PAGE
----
Skip to content
left end
left end
right end


Paediatric intensive care unit (PICU)

What do we do?

We assess and treat patients who are unable to cough and clear their own secretions. We also help patients with mobility and exercise to increase their strength when they are ready. We will always make sure we explain what we are going to do and why, and to gain your consent. Feel free to ask as many questions as you like.

Who do we treat?

  1. Children who are on ventilators - particularly those who have evidence of retained secretions, or have changes on their chest x-rays that indicate physiotherapy input.
  2. Patients who are on non-invasive ventilation, achieved by using a facemask - particularly when they have difficulty clearing those secretions; either due to weakness or sheer volume of secretions.
  3. Patients requiring rehabilitation - this may be simply for patients who have had recent cardiac surgery and need help or guidance to get up as part of their recovery, or patients who have been unwell and on prolonged bed-rest, and so need help getting moving again. Sometimes specialist rehabilitation is required for neurological conditions. In these circumstances, input will be sought from other specialist physiotherapists, and we will jointly ensure appropriate rehabilitation is delivered.  

Do we see everyone?

Not all patients on PICU will need physiotherapy intervention. Not all respiratory conditions respond well to physiotherapy intervention, in these cases the physiotherapists will work closely with the medical and nursing team to assess if physiotherapy intervention is necessary.  

What does physiotherapy treatment involve?

An in depth assessment will be carried out by a specialist paediatric physiotherapist in order to gather all the relevant information about the patients current condition. This will involve a thorough assessment of the patient's medical notes, a discussion with the designated nurse looking after the patient and a full bedside assessment of the patient's current situation. Treatments on PICU may involve;

  1. Manual hyperinflation - this is when we place ventilated patients onto a manual bagging circuit, this allows the physiotherapists to control the rate and depth of breathing. This is important to help us replicate a deep breath and cough for the patient, particularly if they are struggling to do these themselves. This helps move secretions from the smaller airways to the larger airways making them easier to be cleared.
  2. Manual techniques - this often involves manual vibrations which are done in conjunction with manual hyperinflation on the expiratory (out) breath. It involves the physiotherapist providing kinetic energy through the chest wall to help 'shake and loosen' secretions; making it easier to clear them.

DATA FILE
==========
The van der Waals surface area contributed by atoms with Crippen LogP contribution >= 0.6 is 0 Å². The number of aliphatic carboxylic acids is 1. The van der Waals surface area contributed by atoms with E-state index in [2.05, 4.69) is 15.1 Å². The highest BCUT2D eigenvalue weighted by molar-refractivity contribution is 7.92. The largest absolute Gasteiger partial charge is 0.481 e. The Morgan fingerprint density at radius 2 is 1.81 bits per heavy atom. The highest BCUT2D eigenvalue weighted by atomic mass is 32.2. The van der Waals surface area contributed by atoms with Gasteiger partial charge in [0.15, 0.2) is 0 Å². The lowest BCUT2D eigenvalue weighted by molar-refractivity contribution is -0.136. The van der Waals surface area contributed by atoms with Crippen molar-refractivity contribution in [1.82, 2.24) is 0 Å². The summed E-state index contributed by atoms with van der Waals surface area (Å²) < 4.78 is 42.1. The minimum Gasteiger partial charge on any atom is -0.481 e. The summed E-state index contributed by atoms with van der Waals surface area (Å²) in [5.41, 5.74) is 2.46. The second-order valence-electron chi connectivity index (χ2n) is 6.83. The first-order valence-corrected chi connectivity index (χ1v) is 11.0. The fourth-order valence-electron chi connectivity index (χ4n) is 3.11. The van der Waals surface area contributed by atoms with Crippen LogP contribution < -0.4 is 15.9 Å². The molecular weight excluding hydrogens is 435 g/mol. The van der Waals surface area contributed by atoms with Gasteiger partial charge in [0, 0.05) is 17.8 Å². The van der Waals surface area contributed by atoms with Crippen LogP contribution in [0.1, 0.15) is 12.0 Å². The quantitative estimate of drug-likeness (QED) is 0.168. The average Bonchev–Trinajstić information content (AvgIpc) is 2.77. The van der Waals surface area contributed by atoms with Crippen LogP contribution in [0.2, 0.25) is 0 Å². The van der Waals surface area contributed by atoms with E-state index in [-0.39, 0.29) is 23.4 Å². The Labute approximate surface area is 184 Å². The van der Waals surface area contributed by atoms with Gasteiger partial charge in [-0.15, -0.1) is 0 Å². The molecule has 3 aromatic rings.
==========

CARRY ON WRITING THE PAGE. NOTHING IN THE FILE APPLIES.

3. Saline - we may put a measured amount of saline solution (salty water) directly down the breathing tube in a controlled manner, to help loosen sticky secretions that otherwise may be difficult to remove.
  4. Positioning - we position patients in bed or chairs in order to optimise their breathing and oxygenation. We also position patients to help drain secretions into the main airways to help us clear them with our treatments.
  5. Other physiotherapy adjuncts - we may also use different equipment to help deliver big breaths and thus remove secretions that may be causing problems. The use of these pieces of equipment will be assessed on an individual basis, and clear explanations given.
  6. Mobility and rehabilitation - for patients who are able to start getting out of bed, or get moving, we will work with them to strengthen different muscles and achieve their rehabilitation goals. We will always make the sessions as much fun as possible.

What wards do we cover?

We mainly cover Paediatric intensive care (PICU). However we also provide cover on a bleep referral basis the Neonatal Intensive care unit (NICU),

How do you refer to us?

The physiotherapists every morning (Monday to Friday) will attend the medical handover where patients with potential needs for physiotherapy input are highlighted. For any patients who may require physiotherapy throughout the day we can be reached via a bleep (between the hours of 08.30 and 17.00).

For those patients who require urgent respiratory physiotherapy treatment out of hours there is a 24 hour on-call service available. This referral needs to be governed by a senior doctor. The physiotherapist will assess the appropriateness of the referral and treat urgently where applicable.